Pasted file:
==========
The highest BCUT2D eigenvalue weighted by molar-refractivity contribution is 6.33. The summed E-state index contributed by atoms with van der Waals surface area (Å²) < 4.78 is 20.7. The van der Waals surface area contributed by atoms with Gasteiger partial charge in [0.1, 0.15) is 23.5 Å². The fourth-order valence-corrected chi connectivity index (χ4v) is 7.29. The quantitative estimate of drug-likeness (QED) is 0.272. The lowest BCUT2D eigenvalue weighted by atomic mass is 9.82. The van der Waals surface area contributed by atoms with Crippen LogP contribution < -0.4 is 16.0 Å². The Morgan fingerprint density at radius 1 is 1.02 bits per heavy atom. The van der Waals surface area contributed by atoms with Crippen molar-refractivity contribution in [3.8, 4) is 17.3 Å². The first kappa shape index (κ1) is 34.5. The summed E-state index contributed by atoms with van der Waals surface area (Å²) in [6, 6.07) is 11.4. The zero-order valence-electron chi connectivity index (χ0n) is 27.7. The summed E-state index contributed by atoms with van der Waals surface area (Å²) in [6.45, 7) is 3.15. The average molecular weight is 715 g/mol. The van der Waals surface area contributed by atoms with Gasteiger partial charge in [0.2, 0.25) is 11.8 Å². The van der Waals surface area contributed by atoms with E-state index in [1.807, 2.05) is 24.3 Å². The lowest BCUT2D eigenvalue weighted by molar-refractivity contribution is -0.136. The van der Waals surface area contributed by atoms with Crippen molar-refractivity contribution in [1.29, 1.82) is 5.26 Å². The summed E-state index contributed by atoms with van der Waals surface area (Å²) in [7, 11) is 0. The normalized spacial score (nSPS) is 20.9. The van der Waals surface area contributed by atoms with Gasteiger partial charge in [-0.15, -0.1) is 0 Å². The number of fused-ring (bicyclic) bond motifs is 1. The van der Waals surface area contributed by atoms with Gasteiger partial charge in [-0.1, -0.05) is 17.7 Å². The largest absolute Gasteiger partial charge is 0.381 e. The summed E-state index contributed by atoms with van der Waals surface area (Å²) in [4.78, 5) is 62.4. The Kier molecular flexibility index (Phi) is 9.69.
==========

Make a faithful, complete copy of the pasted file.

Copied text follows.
The highest BCUT2D eigenvalue weighted by molar-refractivity contribution is 6.33. The summed E-state index contributed by atoms with van der Waals surface area (Å²) < 4.78 is 20.7. The van der Waals surface area contributed by atoms with Gasteiger partial charge in [0.1, 0.15) is 23.5 Å². The fourth-order valence-corrected chi connectivity index (χ4v) is 7.29. The quantitative estimate of drug-likeness (QED) is 0.272. The lowest BCUT2D eigenvalue weighted by atomic mass is 9.82. The van der Waals surface area contributed by atoms with Crippen LogP contribution < -0.4 is 16.0 Å². The Morgan fingerprint density at radius 1 is 1.02 bits per heavy atom. The van der Waals surface area contributed by atoms with Crippen molar-refractivity contribution in [3.8, 4) is 17.3 Å². The first kappa shape index (κ1) is 34.5. The summed E-state index contributed by atoms with van der Waals surface area (Å²) in [6, 6.07) is 11.4. The zero-order valence-electron chi connectivity index (χ0n) is 27.7. The summed E-state index contributed by atoms with van der Waals surface area (Å²) in [6.45, 7) is 3.15. The average molecular weight is 715 g/mol. The van der Waals surface area contributed by atoms with Gasteiger partial charge in [0.2, 0.25) is 11.8 Å². The van der Waals surface area contributed by atoms with E-state index in [1.807, 2.05) is 24.3 Å². The lowest BCUT2D eigenvalue weighted by molar-refractivity contribution is -0.136. The van der Waals surface area contributed by atoms with Crippen molar-refractivity contribution in [1.29, 1.82) is 5.26 Å². The summed E-state index contributed by atoms with van der Waals surface area (Å²) in [7, 11) is 0. The normalized spacial score (nSPS) is 20.9. The van der Waals surface area contributed by atoms with Gasteiger partial charge in [-0.15, -0.1) is 0 Å². The number of fused-ring (bicyclic) bond motifs is 1. The van der Waals surface area contributed by atoms with Gasteiger partial charge in [-0.1, -0.05) is 17.7 Å². The largest absolute Gasteiger partial charge is 0.381 e. The summed E-state index contributed by atoms with van der Waals surface area (Å²) in [4.78, 5) is 62.4. The Kier molecular flexibility index (Phi) is 9.69.